From a young age, I was told all the things my “nappy” hair couldn’t do. As I got older, I heard, “you can’t wear it natural because it’s unprofessional.” Oh, and, “you definitely can’t color it because 4C hair is too dry and too difficult for color processing.” (The 4C hair type is usually more fragile than its curly counterparts and has more shrinkage than any other curl. Our tight zig-zag pattern tends to be on the drier side and requires a lot of moisture to prevent the hair from snapping.)
But when I sat down and spoke to Natarsha Scott of Pasadena-based salon Thairapy, she put those myths to rest. Here are the top balayage for natural hair tips to maintain a healthy, colorful, coily mane.
What Is Balayage Hair?
Balayage—which in French means “to paint”—is a hand-painting highlighting technique that usually doesn’t require foil. Thus, balayage creates natural highlights without harsh lines. “The more natural the color, the longer you can go without a touch-up—usually four to six months. The service can take up to six hours, so be prepared,” Natarsha explains.
Can You Lighten Type 4 Hair?
Yes, as long as the hair artist understands curly hair. Coloring will vary from person to person, depending on what they’ve done to their hair in the past. It’s important to let the colorist know if you’ve previously colored your hair, whether professionally or at home with box color. (Box hair color can complicate things because it’s hard to say what ingredients are in them.) So Natarsha recommends a strand test pre-service, where the hair stylist “deposits a lighter color to the test strand(s) to make sure it’ll lift. Again, it goes case by case, person by person.”
Why Balayage Hair Color Is Ideal For Natural Hair
Since body temperature already heats up chemicals on the head, Natarsha doesn’t use foils. The additional heat can cause more stress to curly hair, she explains, which is why balayage is her preferred method to highlight natural hair.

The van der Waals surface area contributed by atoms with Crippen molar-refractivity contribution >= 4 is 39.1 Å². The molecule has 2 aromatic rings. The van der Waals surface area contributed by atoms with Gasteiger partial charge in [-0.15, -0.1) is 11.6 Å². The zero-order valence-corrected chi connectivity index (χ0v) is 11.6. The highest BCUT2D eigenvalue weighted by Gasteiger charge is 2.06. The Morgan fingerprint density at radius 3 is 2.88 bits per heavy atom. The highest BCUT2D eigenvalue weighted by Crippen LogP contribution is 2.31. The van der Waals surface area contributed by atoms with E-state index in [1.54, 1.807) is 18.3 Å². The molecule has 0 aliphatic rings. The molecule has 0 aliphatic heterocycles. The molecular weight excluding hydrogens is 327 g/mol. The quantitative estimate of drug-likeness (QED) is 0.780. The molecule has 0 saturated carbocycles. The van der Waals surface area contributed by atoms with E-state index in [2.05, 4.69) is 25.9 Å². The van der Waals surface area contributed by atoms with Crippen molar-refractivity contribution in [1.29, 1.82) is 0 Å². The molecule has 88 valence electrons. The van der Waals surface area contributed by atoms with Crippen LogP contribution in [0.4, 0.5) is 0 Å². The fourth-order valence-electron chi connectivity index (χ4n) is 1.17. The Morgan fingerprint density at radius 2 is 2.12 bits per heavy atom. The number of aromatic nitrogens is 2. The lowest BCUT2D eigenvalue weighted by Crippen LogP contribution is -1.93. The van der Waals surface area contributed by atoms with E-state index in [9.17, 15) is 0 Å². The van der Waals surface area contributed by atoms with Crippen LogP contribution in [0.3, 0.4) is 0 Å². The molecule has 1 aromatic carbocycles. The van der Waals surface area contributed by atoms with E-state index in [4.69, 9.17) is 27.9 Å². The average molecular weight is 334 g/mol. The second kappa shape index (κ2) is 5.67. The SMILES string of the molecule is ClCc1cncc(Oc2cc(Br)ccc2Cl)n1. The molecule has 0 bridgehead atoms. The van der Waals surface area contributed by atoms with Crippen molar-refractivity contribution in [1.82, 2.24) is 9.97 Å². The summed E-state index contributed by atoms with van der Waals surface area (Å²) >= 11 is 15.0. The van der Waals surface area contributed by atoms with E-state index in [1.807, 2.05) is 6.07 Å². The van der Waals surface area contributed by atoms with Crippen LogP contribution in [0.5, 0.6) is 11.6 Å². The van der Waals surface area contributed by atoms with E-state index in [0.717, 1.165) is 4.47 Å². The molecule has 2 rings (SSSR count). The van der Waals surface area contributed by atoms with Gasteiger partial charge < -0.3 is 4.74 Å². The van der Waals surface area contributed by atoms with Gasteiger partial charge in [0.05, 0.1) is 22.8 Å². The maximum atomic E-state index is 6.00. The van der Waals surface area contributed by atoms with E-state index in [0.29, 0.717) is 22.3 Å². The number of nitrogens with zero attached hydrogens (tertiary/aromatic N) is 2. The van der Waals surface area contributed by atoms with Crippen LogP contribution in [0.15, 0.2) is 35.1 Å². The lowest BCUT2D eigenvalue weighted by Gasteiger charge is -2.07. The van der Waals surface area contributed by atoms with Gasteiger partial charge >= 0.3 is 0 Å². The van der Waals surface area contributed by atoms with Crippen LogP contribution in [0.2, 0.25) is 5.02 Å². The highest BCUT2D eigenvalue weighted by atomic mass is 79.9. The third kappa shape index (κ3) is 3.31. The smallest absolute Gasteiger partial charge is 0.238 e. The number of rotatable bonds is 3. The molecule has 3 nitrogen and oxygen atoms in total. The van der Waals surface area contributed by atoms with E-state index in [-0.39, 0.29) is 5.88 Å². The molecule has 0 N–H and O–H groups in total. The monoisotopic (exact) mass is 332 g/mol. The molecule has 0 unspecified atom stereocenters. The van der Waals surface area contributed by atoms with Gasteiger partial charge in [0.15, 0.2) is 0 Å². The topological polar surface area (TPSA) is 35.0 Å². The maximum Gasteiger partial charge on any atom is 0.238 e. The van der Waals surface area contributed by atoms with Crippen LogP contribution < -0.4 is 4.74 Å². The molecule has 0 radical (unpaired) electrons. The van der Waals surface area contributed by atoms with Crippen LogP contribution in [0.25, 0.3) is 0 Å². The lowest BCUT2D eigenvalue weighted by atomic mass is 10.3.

When coloring curly hair, Natarsha’s motto is “low and slow. By using a low developer and slowing down the process, you can achieve your ideal color without damaging the hair.”
Natarsha recommends washing your hair 24 to 48 hours before coming in. “If your hair is coated with products, it can prevent the color from lifting.” Also, she adds, “I like for clients to come in with the same style in which they usually wear their hair—no buns or hats.” Her goal is to enable clients to recreate what she does in the chair at their own homes.
How to Care For balayage Hair Post-Appointment
“For best results, wash your balayage hair once weekly or every other week, depending on how your scalp feels,” Natarsha advises. “Additionally, massage your scalp under running water, and condition and detangle your hair every three to four days. Doing so more often can potentially cause damage.”
What are the best Products for Color-Treated, Natural Hair?
“A lot of the products geared toward curly hair aren’t actually good for it. Products should have at least 40 percent water as their main ingredient. The rest of the water-based moisture should come from the water when washing and conditioning,” Natarsha explains.
One of her favorite lines for curly hair is Innersense, an organic hair care brand that has a zero out of 10 rating on Think Dirty. (The Think Dirty app is an independent resource that allows you to discover the ingredients of everyday products.) “Product recommendations will vary from client to client based on their hair’s condition. However, I often recommend Innersence’s Color Awakening Hairbath, Color Radiance Daily Conditioner, Sweet Spirit Leave-In Conditioner, and the Hydrating Hair Masque for color-treated hair.”
At the end of our chat, I asked Natarsha for one last piece of advice she’d give to curly-haired gals looking to add some color. “Take it slow and embrace the warmth. Those icy, pastel colors you see are usually wigs and aren’t good for maintaining healthy natural hair.”